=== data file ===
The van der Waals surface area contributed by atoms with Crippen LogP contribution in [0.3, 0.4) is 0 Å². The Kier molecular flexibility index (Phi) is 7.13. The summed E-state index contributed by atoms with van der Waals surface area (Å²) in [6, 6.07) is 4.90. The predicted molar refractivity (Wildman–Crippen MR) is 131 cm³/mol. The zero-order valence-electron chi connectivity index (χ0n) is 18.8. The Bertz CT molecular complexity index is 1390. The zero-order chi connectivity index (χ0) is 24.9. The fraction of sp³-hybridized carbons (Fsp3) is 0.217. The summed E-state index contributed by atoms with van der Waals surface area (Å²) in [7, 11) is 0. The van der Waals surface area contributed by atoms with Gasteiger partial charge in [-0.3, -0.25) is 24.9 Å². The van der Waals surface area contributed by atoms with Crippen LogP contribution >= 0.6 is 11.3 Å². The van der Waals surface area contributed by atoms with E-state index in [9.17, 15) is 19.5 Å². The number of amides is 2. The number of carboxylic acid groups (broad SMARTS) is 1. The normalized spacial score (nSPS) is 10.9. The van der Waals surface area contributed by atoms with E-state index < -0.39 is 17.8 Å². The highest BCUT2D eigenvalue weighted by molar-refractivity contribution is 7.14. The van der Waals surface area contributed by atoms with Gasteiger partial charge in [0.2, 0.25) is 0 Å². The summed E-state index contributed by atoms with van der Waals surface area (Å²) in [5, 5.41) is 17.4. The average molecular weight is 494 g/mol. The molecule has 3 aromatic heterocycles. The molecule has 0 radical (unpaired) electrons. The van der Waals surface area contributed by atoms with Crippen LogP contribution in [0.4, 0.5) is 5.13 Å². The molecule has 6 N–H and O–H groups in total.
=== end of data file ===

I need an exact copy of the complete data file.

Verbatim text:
The van der Waals surface area contributed by atoms with Crippen LogP contribution in [0.3, 0.4) is 0 Å². The Kier molecular flexibility index (Phi) is 7.13. The summed E-state index contributed by atoms with van der Waals surface area (Å²) in [6, 6.07) is 4.90. The predicted molar refractivity (Wildman–Crippen MR) is 131 cm³/mol. The zero-order valence-electron chi connectivity index (χ0n) is 18.8. The Bertz CT molecular complexity index is 1390. The zero-order chi connectivity index (χ0) is 24.9. The fraction of sp³-hybridized carbons (Fsp3) is 0.217. The summed E-state index contributed by atoms with van der Waals surface area (Å²) in [7, 11) is 0. The van der Waals surface area contributed by atoms with Gasteiger partial charge in [-0.3, -0.25) is 24.9 Å². The van der Waals surface area contributed by atoms with Crippen LogP contribution >= 0.6 is 11.3 Å². The van der Waals surface area contributed by atoms with E-state index in [9.17, 15) is 19.5 Å². The number of amides is 2. The number of carboxylic acid groups (broad SMARTS) is 1. The normalized spacial score (nSPS) is 10.9. The van der Waals surface area contributed by atoms with E-state index < -0.39 is 17.8 Å². The highest BCUT2D eigenvalue weighted by molar-refractivity contribution is 7.14. The van der Waals surface area contributed by atoms with Gasteiger partial charge in [0.2, 0.25) is 0 Å². The summed E-state index contributed by atoms with van der Waals surface area (Å²) in [5, 5.41) is 17.4. The average molecular weight is 494 g/mol. The molecule has 3 aromatic heterocycles. The molecule has 0 radical (unpaired) electrons. The van der Waals surface area contributed by atoms with Crippen LogP contribution in [0.4, 0.5) is 5.13 Å². The molecule has 6 N–H and O–H groups in total.